Good animal welfare equals good science

Dr Lynne Sneddon from the University’s Institute of Integrative Biology recently attended the Sino-British Fourth International Seminar on Laboratory Animal Welfare and Ethics, 14-16th March 2017 in Shanghai.

“The drive for improving welfare in experimental animals has never been stronger as this ensures that any data collected is actually valid. My own research agenda has tackled questions addressing the welfare of fish in applied settings such as aquaculture, fisheries, the ornamental industry and the laboratory where fish are now the second most popular experimental model ahead of rats.

I was delighted to be invited by the UK government to speak at a meeting in Shanghai, China, on the subject of fish health and welfare focusing on the model species, the zebrafish. This is a particularly important time as the Chinese government along with the Chinese Association for Laboratory Animal Science (CALAS) are developing their experimental animal legislation and guidelines and so the chance to influence government and policy makers was a great opportunity. The theme of the meeting was “Good Welfare = Good Science” and represents current thinking that experimental animals need to be in peak health for the science to be meaningful.

The meeting was opened by the British Consul, John Edwards, in a UK sponsored reception where I had the chance to meet with other delegates. This allowed a useful networking opportunity where we discussed the many topics covered by the meeting, which was organised by Judy McArthur Clark CBE and the CEO of the Universities Federation for Animal Welfare (UFAW), Robert Hubrecht OBE. The formal sessions commenced the following morning with a wonderful speech by Alasdair Hamilton, Head of Science and Innovation at the British Embassy, who informed us this was a golden era for collaboration in science and education between the UK and China. The presentations that followed were inspired by ethical thinking and focussed upon good experimental design and ethics review procedures. The Chinese delegates passionately engaged with the experimental scenarios provided in a workshop to determine whether the science proposed did promote good welfare and embraced ethical principles. I was impressed at how the Chinese adopt a “Confuscian” view of the value of each animal – rather than the European take on this where only cephalopods (e.g. octopus) and mature adult vertebrates are protected under the law, their aim is to protect all animals equally. Other presentations given by Huw Gollege (UFAW) tackled good practice in euthanasia and how you can train animals to cooperate with experiments (Paul Finnemore, Astra Zeneca). My own talk where I addressed the questions of sentience, the capacity for pain, and how environmental and social enrichment improves wellbeing in laboratory zebrafish yielded many questions from the audience and has subsequently resulted in e-mails from Chinese and UK researchers asking for my opinion on their protocols.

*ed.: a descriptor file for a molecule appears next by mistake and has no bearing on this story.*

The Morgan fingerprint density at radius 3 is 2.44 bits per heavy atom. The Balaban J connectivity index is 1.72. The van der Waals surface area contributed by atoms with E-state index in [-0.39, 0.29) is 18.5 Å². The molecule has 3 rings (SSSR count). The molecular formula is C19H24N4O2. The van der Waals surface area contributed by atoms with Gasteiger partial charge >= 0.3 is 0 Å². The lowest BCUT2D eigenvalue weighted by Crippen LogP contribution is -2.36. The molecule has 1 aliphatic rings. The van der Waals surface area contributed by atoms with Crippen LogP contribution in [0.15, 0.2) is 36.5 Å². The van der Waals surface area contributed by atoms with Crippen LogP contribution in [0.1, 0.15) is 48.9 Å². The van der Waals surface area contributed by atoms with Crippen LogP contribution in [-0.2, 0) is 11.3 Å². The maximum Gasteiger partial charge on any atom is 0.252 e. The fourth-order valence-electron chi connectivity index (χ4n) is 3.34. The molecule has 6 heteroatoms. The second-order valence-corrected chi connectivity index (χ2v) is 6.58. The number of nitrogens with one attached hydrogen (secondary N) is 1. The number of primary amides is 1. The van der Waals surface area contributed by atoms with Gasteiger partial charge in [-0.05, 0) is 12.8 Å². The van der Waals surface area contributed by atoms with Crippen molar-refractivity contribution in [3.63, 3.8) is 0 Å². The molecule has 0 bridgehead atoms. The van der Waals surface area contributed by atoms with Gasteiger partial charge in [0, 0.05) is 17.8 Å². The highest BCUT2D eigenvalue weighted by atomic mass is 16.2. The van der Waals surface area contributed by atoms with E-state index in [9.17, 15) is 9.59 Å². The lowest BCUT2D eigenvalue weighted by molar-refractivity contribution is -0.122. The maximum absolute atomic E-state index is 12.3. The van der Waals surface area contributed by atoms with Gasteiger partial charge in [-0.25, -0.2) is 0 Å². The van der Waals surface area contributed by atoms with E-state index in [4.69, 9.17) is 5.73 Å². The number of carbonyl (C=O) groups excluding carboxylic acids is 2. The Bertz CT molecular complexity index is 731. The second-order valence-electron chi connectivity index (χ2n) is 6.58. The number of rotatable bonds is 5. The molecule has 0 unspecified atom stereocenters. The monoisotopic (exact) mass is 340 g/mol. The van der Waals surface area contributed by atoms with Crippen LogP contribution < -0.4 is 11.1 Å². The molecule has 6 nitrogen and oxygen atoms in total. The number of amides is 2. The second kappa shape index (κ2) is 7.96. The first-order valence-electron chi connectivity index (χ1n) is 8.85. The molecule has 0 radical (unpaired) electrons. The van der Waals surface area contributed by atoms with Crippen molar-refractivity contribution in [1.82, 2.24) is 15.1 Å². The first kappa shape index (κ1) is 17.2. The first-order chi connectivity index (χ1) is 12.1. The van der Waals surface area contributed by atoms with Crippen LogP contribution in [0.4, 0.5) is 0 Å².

In the evening we were treated to a Chinese banquet hosted by CALAS where the food was in plentiful supply and I tackled a major obstacle to eating – the use of chopsticks. The Chinese delegates introduced me to banquet etiquette and we went round each table toasting our fellow diners. “Ganbei” is our version of cheers and means “dry the cup” and was said many times during the meal.  I also had some time to walk around Lake Malaren which is a beauty spot on the edge of Shanghai and it lived up to its reputation. I was fascinated by the amount of newlyweds having photographs taken in the pretty surrounds of the lake. There was no family present but two assistants ensuring the perfection of the main protagonists and a photographer taking some very arty shots of the blushing bride and groom. It was quite unlike the UK family photo approach. Overall, it was a great scientific meeting and I enjoyed the cultural differences that I experienced in China.”

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